Here’s a picture of me, my first week back to school, after a 22-year-break:
I’ve been fortunate enough to have been a stay-at-home mom for 16 years, and a few years ago, went back to work part-time to help out with things like grocery money. Weird thing about teenage boys is, they like to eat. I enjoyed my job slinging magazines at the grocery store, and my other part-time job, driving delivery lunches for a couple of really awesome caterers. But the work was hard on my back, and I kept thinking…what’s next? Am I going to be lugging 20-lb bundles of Vanity Fair down to the checkstand when I’m 60?
So I started looking for a “real” job. Something that might earn me more money, maybe some benefits, and something I might be proud of. Not that I wasn’t proud of the way I lined up and categorized the magazine aisle, but I think you know what I mean.
And after perusing all of the jobs listings that seemed of interest to me, I realized: I can’t do any of them. As much as I would love to get into a marketing job (literary agent, maybe?), design, or editing, I have no experience or job training – other than keeping two boys and a husband in relatively clean clothes and lasagne for the past twenty years.
So, what could I do? Work part time for the rest of my life? Go back to retail or waitressing? Real Estate?
Luckily the timing worked out right, and back to school I went.
I’ve had more than a few people tell me that I would make a good teacher.
Growing up with an über-feminist mother in the 1970s, in the days when there were only 3 major professions a woman was expected to aspire to were: secretary, nurse, and teacher, and having my mom always telling me that I could be ANYTHING, and that I should never settle for status quo, the idea of being a teacher never appealed to me. (Well, besides the office supplies, and being able to write on a chalkboard.) But it just seemed so unglamorous. Besides, I was going to be a movie star, remember?
When I began to look at what I really enjoyed it occurred to me that I really do like to teach things to people. And I’ve always loved art, have also always wanted to learn more about art and how to be a better artist. And whenever I did try to imagine myself as a teacher, I thought I would love to be an art teacher.
When my youngest son was in elementary school, I offered to be the classroom volunteer for the Art Masterpiece program. As part of the program, volunteers were invited to attend free classes at the Phoenix Art Museum. Then we got all sorts of ideas for lessons and how to integrate them into the classroom. We could even tour the museum for free, and ask all sorts of questions to the Art Librarian. Over the next couple of years we made Paolo Soleri-inspired windbells, Lichtenstein-style portraits, and charcoal drawings of the desert. I couldn’t believe how much I loved it. And while the idea of volunteering in the classroom (usually for some sort of party) typically made me cringe, I couldn’t wait to get in there with those kids and talk about art.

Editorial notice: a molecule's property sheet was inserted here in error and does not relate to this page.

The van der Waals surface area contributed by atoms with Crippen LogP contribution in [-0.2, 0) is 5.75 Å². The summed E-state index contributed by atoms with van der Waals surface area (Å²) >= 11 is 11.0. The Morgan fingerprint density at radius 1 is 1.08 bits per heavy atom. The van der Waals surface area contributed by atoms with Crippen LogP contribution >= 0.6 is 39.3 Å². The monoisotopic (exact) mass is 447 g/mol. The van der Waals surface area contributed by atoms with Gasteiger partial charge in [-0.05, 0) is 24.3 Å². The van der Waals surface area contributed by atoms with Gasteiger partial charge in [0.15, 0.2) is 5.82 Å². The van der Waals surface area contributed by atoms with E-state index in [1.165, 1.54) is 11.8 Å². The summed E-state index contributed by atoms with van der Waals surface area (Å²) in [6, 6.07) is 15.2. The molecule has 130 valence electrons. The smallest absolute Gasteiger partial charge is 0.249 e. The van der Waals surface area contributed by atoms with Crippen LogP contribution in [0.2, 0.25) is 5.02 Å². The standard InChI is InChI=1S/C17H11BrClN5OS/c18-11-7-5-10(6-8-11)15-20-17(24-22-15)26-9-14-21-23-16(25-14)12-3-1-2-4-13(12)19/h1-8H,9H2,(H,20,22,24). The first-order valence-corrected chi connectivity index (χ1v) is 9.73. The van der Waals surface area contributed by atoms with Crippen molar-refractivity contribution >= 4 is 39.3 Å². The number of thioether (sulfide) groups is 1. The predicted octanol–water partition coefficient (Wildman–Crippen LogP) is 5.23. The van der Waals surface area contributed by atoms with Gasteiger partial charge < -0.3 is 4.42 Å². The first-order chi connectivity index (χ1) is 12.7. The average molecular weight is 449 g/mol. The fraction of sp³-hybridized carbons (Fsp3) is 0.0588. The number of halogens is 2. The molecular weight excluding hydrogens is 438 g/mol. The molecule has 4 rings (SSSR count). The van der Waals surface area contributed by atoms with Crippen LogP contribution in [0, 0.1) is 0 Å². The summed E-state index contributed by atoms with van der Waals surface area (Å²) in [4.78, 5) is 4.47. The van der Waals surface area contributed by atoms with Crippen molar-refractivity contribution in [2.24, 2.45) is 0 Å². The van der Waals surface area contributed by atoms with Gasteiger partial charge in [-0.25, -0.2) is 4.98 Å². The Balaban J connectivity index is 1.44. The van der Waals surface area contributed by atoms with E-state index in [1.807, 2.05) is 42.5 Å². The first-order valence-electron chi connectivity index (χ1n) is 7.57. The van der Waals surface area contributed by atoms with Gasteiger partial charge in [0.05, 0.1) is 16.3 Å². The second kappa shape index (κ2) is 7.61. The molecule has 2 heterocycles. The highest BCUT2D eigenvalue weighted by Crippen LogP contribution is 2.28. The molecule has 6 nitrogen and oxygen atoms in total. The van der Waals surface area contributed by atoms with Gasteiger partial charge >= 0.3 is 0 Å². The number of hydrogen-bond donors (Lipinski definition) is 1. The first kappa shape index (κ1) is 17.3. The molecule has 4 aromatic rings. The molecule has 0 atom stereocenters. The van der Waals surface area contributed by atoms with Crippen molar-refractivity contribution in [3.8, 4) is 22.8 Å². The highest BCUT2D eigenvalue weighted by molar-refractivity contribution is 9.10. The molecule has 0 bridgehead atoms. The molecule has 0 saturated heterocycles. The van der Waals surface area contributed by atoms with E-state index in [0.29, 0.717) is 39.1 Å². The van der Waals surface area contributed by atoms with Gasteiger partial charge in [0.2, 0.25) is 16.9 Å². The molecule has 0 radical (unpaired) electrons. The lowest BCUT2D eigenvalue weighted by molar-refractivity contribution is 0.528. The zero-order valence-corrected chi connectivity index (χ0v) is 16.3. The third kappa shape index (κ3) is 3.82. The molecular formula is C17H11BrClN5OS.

The most surreal part of starting college again was that the day before my very first day of school, my dad called – that 2:30 AM call that no one wants – to tell me my brother had died. I’d been on the phone with family, crying for 24 hours, and then I’m putting on a backpack and carrying a sack lunch. It was all too weird.
The first few weeks of school, my brain and my heart fought between being excited and happy, or heartbroken and crying. More than once, I had to excuse myself from class because it was just too much. But I felt him, every step of the way. My brother had gone back to school in his 30’s and received his degree in music education. He is part of the reason I decided to give it a try.
I learned so much my first semester: How I’m in LOVE with art history; how I get all science-nerd-fangirl over geology stuff; how, even though I’m a rockstar computer whiz when it comes to blogging, I don’t know sh*t about Excel (my only B!), how I get way in over my head for simple design assignments, and while I’m decent at drawing, I still have a long way to go.
Even my summer school classes, English 102 and Public Speaking – which I thought would be a breeze – challenged me in ways I never expected.
Look for more about my school adventures in the future. It’s certainly an overwhelming change of pace, going from full time mom to full time student, especially as an
older -excuse me – non-traditional student, but it feels good. I have always loved to learn, and maybe I’m at the right time in my life where I’m able to appreciate the lessons. Wish me luck.
Look for Images from my first semester in the next post: Back to School: Projects